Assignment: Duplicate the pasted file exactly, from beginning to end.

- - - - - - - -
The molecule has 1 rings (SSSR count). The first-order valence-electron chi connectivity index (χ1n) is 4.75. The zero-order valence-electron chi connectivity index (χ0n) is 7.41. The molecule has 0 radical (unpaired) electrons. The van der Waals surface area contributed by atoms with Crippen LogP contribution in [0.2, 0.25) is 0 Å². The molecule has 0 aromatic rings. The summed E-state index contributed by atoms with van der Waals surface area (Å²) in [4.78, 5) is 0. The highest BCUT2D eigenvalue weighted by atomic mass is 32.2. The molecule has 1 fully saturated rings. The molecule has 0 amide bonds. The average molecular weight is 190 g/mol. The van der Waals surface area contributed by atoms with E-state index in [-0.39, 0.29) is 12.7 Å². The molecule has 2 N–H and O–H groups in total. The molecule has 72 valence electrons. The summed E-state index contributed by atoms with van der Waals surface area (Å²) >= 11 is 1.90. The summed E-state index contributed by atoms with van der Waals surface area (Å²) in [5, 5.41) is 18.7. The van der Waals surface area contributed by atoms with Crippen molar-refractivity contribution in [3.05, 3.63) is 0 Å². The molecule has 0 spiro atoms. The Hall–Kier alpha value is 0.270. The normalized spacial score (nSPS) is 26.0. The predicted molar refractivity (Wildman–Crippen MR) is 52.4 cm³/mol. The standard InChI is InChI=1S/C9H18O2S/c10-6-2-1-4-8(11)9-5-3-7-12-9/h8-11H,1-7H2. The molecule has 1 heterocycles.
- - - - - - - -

The molecule has 1 rings (SSSR count). The first-order valence-electron chi connectivity index (χ1n) is 4.75. The zero-order valence-electron chi connectivity index (χ0n) is 7.41. The molecule has 0 radical (unpaired) electrons. The van der Waals surface area contributed by atoms with Crippen LogP contribution in [0.2, 0.25) is 0 Å². The molecule has 0 aromatic rings. The summed E-state index contributed by atoms with van der Waals surface area (Å²) in [4.78, 5) is 0. The highest BCUT2D eigenvalue weighted by atomic mass is 32.2. The molecule has 1 fully saturated rings. The molecule has 0 amide bonds. The average molecular weight is 190 g/mol. The van der Waals surface area contributed by atoms with E-state index in [-0.39, 0.29) is 12.7 Å². The molecule has 2 N–H and O–H groups in total. The molecule has 72 valence electrons. The summed E-state index contributed by atoms with van der Waals surface area (Å²) >= 11 is 1.90. The summed E-state index contributed by atoms with van der Waals surface area (Å²) in [5, 5.41) is 18.7. The van der Waals surface area contributed by atoms with Crippen molar-refractivity contribution in [3.05, 3.63) is 0 Å². The molecule has 0 spiro atoms. The Hall–Kier alpha value is 0.270. The normalized spacial score (nSPS) is 26.0. The predicted molar refractivity (Wildman–Crippen MR) is 52.4 cm³/mol. The standard InChI is InChI=1S/C9H18O2S/c10-6-2-1-4-8(11)9-5-3-7-12-9/h8-11H,1-7H2. The molecule has 1 heterocycles.